Sunday, 22 November 2009

A New Regime of Subordination


This weekend I attended the 6th Critical Labour Studies symposium. The symposium this year had the title Crisis what Crisis: Forward to the Past? and brought together a first class range of speakers who focused on topics ranging from trade union responses to lean production in the UK car industry to the challenges of undertaking research around migration.

You can read further information about the Critical Labour Studies network at you can also register for e-mail updates at:

A summary of the work of the network:

Through CLS we have developed an open working group and discussion forum that engages with many of the challenges facing researchers and trade unionists within the current environment of work and employment. By 'labour', we anticipate, in the traditions of radical researchers over the ages, a broad understanding of myriad social, economic and political agendas.

I particularly enjoyed the discussion around the launch of a new book (pictured) which charted to trade union response to the introduction of lean production techniques in UK car manufacturing. The speakers Tony Richardson and Ken Murphy (ex and current car workers and TU activists) and Paul Stewart (Strathclyde Uni) presented an engaging analysis of how the trade union movement around car manufacturing had interpreted the distinct aspects of the emerging production regime and attempted to limit its most damaging aspects.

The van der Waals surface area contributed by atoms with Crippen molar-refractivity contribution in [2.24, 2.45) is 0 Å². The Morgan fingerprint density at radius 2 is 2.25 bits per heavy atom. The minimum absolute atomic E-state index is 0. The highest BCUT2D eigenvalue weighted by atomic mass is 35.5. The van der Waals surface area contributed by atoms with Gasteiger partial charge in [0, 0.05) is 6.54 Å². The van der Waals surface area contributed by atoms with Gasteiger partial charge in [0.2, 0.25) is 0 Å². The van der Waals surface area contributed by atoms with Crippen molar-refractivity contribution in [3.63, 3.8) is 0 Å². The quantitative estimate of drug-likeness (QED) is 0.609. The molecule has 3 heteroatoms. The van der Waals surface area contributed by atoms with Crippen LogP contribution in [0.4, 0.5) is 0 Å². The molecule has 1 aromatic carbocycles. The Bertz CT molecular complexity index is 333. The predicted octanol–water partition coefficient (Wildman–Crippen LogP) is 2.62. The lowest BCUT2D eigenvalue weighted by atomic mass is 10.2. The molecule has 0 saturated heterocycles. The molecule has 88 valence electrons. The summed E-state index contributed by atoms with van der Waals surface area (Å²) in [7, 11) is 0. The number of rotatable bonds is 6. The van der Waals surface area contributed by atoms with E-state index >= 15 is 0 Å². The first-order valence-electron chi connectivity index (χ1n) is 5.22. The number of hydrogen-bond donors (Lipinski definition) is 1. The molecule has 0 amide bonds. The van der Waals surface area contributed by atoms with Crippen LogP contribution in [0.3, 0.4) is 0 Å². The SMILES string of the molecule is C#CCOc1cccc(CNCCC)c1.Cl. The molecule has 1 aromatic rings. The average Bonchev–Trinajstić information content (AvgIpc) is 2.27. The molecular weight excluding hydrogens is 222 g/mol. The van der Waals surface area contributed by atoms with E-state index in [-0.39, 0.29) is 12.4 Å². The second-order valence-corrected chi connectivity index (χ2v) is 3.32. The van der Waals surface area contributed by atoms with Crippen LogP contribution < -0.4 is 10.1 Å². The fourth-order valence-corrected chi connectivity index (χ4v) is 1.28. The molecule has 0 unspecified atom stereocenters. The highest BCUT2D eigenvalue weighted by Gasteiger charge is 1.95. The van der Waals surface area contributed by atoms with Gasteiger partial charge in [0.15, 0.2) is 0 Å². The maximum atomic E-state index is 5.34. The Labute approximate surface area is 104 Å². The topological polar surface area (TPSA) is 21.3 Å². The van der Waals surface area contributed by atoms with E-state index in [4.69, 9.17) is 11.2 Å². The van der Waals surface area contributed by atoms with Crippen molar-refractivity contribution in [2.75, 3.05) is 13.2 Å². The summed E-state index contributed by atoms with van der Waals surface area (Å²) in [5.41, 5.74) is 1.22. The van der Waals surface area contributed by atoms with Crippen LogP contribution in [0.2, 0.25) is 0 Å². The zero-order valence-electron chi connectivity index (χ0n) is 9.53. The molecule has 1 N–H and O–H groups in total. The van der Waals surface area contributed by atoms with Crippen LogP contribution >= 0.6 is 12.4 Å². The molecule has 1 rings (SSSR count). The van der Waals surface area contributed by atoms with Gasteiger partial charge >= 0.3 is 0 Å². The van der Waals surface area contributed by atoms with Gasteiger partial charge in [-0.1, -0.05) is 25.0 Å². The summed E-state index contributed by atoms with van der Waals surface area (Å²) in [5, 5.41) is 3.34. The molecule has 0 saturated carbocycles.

The book was launched last week at the BMW plant at Cowley, Oxford and can be bought from Pluto Press (for an extremely reasonable £15). Follow this link to purchase the book:

I took the title for this post from the introduction to the book which essentially presents lean production as yet another exploitative framework from which workers are expected (as Ken Murphy stated) to 'give more for less'.

Interestingly, just prior to the session on the book the conference focus was on the introduction of lean managment methods within revenue and customs offices within the UK.

From a purely personal perspective I contributed to both discussions from the viewpoint that current education methodologies adopted by many trade unions limited (or explicitly excluded) the oppotunity for new trade union reps to develop a sufficient political consciousness to interpret and analyse these developments and so make historical and global connections.

The event was definitely one of those that I would strongly encourage colleagues to attend who want to engage in debate on topics that are thoughtfully presented and which pose key challenges/opportunities to the future of organised labour.

No question this time, just wanted to encourage interest in CLS and the new book.




ToadBoy said...

More junketing!

What a nice life - don't you have a proper job?

PS Nothing new about subordination - as old as the trade union movement

Ian Manborde said...

Hey TB,

Glad to see that you are still providing lengthy, highly analytical interpretations of whatever I have posted a discussion item around.

I can gladly defend attendance at the CLS event (not junketing by the way - all paid for out of my own pocket) as a great yearly opportunity to bring together trade unionists and academics to systematically interpret key issues facing organised labour or workers generally.

In fact even a cynical wretch like you could benefit from a short time in a stimulating, challenging environment.

Why don't you try it? As I've said to you before, it's dead easy to sit on the sidelines and chuck in the odd sarcastic comment, but more challenging to think about what I am commenting on and contribute a lucid, cogent response.

I dare you to try something you don't normally: stop, think, think again and then post something.